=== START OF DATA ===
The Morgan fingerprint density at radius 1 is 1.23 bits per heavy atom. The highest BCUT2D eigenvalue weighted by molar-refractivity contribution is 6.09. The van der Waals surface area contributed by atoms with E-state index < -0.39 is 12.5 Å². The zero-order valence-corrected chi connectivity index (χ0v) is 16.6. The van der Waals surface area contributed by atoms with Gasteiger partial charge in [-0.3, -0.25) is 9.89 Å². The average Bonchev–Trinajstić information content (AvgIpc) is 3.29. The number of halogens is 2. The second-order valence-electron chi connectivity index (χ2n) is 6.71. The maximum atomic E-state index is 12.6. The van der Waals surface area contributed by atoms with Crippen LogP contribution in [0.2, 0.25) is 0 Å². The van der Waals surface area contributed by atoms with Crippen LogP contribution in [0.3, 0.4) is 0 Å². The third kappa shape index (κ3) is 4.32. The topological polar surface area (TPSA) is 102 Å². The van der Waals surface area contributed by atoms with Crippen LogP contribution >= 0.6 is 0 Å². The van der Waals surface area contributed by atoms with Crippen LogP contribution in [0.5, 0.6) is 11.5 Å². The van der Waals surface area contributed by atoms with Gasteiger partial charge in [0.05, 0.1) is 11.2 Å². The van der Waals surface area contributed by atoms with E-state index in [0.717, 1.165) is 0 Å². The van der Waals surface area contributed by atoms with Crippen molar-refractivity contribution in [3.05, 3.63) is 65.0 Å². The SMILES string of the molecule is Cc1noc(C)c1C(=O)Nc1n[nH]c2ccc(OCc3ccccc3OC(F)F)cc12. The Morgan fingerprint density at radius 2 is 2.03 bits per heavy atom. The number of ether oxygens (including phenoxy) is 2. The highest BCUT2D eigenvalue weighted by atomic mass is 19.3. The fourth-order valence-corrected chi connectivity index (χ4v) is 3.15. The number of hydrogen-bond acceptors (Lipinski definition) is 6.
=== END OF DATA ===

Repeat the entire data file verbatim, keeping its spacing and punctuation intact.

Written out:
The Morgan fingerprint density at radius 1 is 1.23 bits per heavy atom. The highest BCUT2D eigenvalue weighted by molar-refractivity contribution is 6.09. The van der Waals surface area contributed by atoms with E-state index < -0.39 is 12.5 Å². The zero-order valence-corrected chi connectivity index (χ0v) is 16.6. The van der Waals surface area contributed by atoms with Gasteiger partial charge in [-0.3, -0.25) is 9.89 Å². The average Bonchev–Trinajstić information content (AvgIpc) is 3.29. The number of halogens is 2. The second-order valence-electron chi connectivity index (χ2n) is 6.71. The maximum atomic E-state index is 12.6. The van der Waals surface area contributed by atoms with Crippen LogP contribution in [0.2, 0.25) is 0 Å². The van der Waals surface area contributed by atoms with Crippen LogP contribution in [0.3, 0.4) is 0 Å². The third kappa shape index (κ3) is 4.32. The topological polar surface area (TPSA) is 102 Å². The van der Waals surface area contributed by atoms with Crippen LogP contribution >= 0.6 is 0 Å². The van der Waals surface area contributed by atoms with Crippen LogP contribution in [0.5, 0.6) is 11.5 Å². The van der Waals surface area contributed by atoms with Gasteiger partial charge in [0.05, 0.1) is 11.2 Å². The van der Waals surface area contributed by atoms with E-state index in [0.717, 1.165) is 0 Å². The van der Waals surface area contributed by atoms with Crippen molar-refractivity contribution in [3.05, 3.63) is 65.0 Å². The SMILES string of the molecule is Cc1noc(C)c1C(=O)Nc1n[nH]c2ccc(OCc3ccccc3OC(F)F)cc12. The Morgan fingerprint density at radius 2 is 2.03 bits per heavy atom. The number of ether oxygens (including phenoxy) is 2. The highest BCUT2D eigenvalue weighted by atomic mass is 19.3. The fourth-order valence-corrected chi connectivity index (χ4v) is 3.15. The number of hydrogen-bond acceptors (Lipinski definition) is 6.